Explainer: How PCR works | Science News for Students

Explainer: How PCR works

What a photocopier does for images and text on paper, PCR does for snippets of DNA
Jan 30, 2017 — 7:09 am EST
test-tube

A researcher at the National Cancer Institute adds materials to a test tube before copying some segment of DNA using the polymerase chain reaction, or PCR.

Daniel Sone/NCI

Copy machines are handy in schools and offices because they can quickly duplicate pages from all types of sources. Similarly, biologists often need to make many, many copies of genetic material. They use a technology called PCR. It’s short for polymerase (Puh-LIM-er-ase) chain reaction. Within just a few hours, this process can make a billion or more copies.

The process starts with DNA, or deoxyribonucleic (Dee-OX-ee-ry-boh-nu-KLAY-ik) acid. It’s a playbook with instructions that tell each living cell what to do.

To understand how PCR works, it helps to understand the structure of DNA and its building blocks.

Each DNA molecule is shaped like a twisted ladder. Each rung of that ladder is made of two linked chemicals, known as nucleotides. Scientists tend to refer to each nucleotide as A, T, C or G. These letters stand for adenine (AD-uh-neen), thymine (THY-meen), cytosine (CY-toh-zeen) and guanine (GUAH-neen).

One end of each nucleotide holds onto an outside strand — or edge — of the ladder. The other end of the nucleotide will pair up with a nucleotide holding onto the ladder’s other outside strand. The nucleotides are picky about who they link up with. All A’s, for instance, must pair with T’s. C’s will pair only with G’s. Each letter is therefore the complement of the other in its pair. Cells use this picky pairing pattern to make an exact copy of their DNA when they divide and reproduce.

That pattern also helps biologists copy DNA in the lab. And they might want to copy only part of the DNA in a sample. Scientists can tailor which bit they copy using PCR. Here’s how they do it.

Story continues below image.

double helix
An artist’s depiction of part of a DNA molecule. The nucleotides show up as colored half-rungs of the twisted-ladder, with A in green, T in blue, C in orange and G in yellow. Each nucleotide attaches to an outside strand of the molecule, and to its complement nucleotide. As a DNA molecule gets ready to reproduce, it splits down the middle of the ladder, with each nucleotide letting go of its complement.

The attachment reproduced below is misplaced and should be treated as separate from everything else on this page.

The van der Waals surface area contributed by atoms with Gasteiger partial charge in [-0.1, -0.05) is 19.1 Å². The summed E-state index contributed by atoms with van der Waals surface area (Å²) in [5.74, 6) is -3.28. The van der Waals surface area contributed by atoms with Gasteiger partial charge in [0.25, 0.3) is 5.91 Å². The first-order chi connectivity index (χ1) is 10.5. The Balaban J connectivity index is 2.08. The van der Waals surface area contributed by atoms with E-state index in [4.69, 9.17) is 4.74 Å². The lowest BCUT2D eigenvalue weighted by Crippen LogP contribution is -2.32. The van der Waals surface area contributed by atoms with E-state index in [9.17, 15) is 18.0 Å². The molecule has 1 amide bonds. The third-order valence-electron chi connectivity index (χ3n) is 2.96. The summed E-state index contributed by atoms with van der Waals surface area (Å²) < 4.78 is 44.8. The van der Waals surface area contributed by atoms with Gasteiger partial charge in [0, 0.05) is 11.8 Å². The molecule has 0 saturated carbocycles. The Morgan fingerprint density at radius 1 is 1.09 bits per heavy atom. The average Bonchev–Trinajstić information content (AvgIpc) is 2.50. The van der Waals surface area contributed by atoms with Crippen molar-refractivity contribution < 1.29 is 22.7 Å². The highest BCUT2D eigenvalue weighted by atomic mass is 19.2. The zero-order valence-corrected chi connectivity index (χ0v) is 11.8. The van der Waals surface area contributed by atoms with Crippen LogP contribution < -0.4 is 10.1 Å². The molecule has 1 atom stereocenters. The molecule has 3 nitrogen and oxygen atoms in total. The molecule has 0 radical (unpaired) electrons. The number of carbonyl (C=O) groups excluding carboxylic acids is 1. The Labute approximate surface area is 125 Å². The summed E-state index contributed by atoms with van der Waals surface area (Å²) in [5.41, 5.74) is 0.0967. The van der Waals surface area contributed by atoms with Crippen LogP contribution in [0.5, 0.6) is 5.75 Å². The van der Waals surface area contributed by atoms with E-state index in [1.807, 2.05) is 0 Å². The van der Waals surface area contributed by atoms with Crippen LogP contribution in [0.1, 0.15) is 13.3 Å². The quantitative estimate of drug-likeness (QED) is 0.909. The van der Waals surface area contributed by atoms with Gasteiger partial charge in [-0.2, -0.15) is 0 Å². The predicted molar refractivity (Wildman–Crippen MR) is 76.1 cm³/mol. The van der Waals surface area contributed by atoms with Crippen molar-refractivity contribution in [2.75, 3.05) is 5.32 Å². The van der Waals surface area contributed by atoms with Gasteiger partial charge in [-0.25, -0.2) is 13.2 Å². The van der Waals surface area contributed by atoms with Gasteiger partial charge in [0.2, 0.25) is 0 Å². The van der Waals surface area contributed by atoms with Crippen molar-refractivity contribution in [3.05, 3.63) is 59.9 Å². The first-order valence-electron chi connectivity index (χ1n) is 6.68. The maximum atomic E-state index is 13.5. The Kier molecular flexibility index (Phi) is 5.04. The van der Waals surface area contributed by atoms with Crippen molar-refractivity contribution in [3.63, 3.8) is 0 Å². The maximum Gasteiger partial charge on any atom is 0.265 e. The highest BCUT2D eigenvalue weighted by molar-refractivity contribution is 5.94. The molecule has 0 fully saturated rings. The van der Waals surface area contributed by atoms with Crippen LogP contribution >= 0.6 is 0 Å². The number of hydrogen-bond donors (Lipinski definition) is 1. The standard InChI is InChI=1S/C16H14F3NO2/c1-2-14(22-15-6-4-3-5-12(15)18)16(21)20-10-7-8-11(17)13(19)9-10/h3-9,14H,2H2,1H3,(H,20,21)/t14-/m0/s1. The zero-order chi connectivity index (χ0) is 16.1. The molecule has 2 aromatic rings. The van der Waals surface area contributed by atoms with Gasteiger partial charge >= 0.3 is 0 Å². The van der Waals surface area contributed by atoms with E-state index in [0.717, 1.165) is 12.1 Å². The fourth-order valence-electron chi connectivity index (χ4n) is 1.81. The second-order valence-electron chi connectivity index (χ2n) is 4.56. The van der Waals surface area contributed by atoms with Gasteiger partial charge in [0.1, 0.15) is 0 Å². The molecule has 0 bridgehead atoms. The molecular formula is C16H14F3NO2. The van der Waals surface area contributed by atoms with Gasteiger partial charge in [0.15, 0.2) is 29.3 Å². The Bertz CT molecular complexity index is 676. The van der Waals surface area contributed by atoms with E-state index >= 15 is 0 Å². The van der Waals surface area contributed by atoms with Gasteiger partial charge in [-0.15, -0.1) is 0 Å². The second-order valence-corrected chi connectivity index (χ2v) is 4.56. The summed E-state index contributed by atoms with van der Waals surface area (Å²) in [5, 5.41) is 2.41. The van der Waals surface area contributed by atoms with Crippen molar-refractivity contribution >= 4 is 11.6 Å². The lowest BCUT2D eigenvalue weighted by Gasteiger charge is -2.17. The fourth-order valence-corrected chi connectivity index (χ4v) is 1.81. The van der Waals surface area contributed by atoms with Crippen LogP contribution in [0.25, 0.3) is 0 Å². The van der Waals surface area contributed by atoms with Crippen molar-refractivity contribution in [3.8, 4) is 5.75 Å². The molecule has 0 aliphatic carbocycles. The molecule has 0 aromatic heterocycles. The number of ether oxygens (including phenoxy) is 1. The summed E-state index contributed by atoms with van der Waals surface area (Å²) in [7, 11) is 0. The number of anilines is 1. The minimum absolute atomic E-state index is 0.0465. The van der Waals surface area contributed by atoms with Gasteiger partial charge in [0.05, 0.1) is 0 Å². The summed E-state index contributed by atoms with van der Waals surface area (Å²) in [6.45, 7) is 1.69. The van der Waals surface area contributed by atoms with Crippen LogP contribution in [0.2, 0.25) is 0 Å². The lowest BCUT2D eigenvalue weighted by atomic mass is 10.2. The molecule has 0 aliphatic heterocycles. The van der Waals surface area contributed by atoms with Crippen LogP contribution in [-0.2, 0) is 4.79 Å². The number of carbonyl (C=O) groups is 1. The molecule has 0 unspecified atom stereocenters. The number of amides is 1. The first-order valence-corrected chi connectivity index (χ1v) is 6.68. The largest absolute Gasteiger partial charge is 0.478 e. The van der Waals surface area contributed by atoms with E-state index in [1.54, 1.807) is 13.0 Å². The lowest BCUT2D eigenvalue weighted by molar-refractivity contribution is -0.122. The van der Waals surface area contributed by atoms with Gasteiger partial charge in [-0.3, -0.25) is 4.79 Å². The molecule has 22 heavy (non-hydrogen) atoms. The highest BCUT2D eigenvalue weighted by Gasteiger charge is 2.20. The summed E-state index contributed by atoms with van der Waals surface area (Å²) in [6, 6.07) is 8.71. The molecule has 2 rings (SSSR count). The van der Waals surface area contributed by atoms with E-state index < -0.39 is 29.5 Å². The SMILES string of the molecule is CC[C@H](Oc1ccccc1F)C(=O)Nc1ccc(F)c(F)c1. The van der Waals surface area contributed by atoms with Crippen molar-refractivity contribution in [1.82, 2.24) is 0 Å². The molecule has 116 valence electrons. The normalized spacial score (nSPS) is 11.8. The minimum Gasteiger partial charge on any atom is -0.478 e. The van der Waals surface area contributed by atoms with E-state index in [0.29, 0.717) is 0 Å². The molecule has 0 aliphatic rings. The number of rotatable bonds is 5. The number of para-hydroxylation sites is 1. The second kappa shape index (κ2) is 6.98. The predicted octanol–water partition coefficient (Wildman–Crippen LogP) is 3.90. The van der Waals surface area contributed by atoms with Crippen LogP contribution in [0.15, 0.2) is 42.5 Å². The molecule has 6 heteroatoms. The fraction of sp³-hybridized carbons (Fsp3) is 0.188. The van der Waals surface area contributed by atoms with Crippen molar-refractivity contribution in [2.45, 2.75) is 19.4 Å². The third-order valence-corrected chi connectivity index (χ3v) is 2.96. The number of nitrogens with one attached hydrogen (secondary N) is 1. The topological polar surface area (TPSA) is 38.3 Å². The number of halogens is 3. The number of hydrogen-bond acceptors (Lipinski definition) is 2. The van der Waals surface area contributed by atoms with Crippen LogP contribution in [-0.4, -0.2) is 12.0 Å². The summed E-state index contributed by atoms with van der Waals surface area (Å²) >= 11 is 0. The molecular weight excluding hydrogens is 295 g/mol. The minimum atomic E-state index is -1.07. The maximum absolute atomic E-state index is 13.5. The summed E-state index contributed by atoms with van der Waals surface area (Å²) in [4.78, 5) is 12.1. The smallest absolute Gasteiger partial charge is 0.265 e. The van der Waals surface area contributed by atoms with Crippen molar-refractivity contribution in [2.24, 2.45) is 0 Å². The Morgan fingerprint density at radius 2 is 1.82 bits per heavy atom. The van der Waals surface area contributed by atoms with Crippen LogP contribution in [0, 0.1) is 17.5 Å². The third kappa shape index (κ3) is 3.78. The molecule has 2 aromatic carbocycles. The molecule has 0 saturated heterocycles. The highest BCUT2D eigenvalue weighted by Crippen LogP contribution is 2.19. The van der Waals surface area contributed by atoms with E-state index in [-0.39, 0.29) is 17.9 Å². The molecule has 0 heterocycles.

colematt / iStockphoto

Heat, cool and repeat

Step one: Insert DNA into a test tube. Add in short strings of other nucleotides, known as primers. Scientists choose a primer that will pair with — or complement — a specific series of nucleotides at the end of the DNA bit they want to find and copy. For instance, a string of A, T and C will only pair with a T, C and G. Each such series of nucleotides is known as a genetic sequence. Scientists also throw into the mix a few other ingredients, including single nucleotides, the building blocks needed to make more DNA.

Now place the test tube into a machine that heats and cools these test tubes over and over again.

A normal piece of DNA is described as double-stranded. But before it prepares to reproduce itself, DNA will split down the middle of the ladder. Now the rungs separate in half, with each nucleotide remaining with its adjacent strand. This is known as single-stranded DNA.

With PCR technology, after the sample cools down again, the primers seek out and bind to the sequences they complement. Single nucleotides in the mix then pair up with the rest of the open nucleotides along the targeted single strand portion of DNA. In this way, each original bit of target DNA becomes two new, identical ones.

Each time the heating and cooling cycle repeats, it’s like pressing “start” on a copy machine. The primers and extra nucleotides duplicate the selected portion of DNA again. PCR’s heating and cooling cycles repeat over and over and over.

With each cycle, the number of target DNA pieces doubles. In just a few hours, there can be a billion or more copies.

PCR acts like a genetic microphone

sample rack
This researcher at the National Cancer Institute is preparing a rack of genetic samples and primers for the polymerase chain reaction, or PCR.
Daniel Sone, NCI

Scientists describe this copying as amplifying the DNA. And that’s the real value of PCR. Think about walking into a crowded cafeteria. Your friend is sitting somewhere inside. If your friend saw you and said your name, you might not hear it above all the other students talking. But suppose the room had a microphone and sound system. If your friend announced your name over the mike, that voice would drown out all the rest. That’s because the sound system would have amplified your friend’s voice.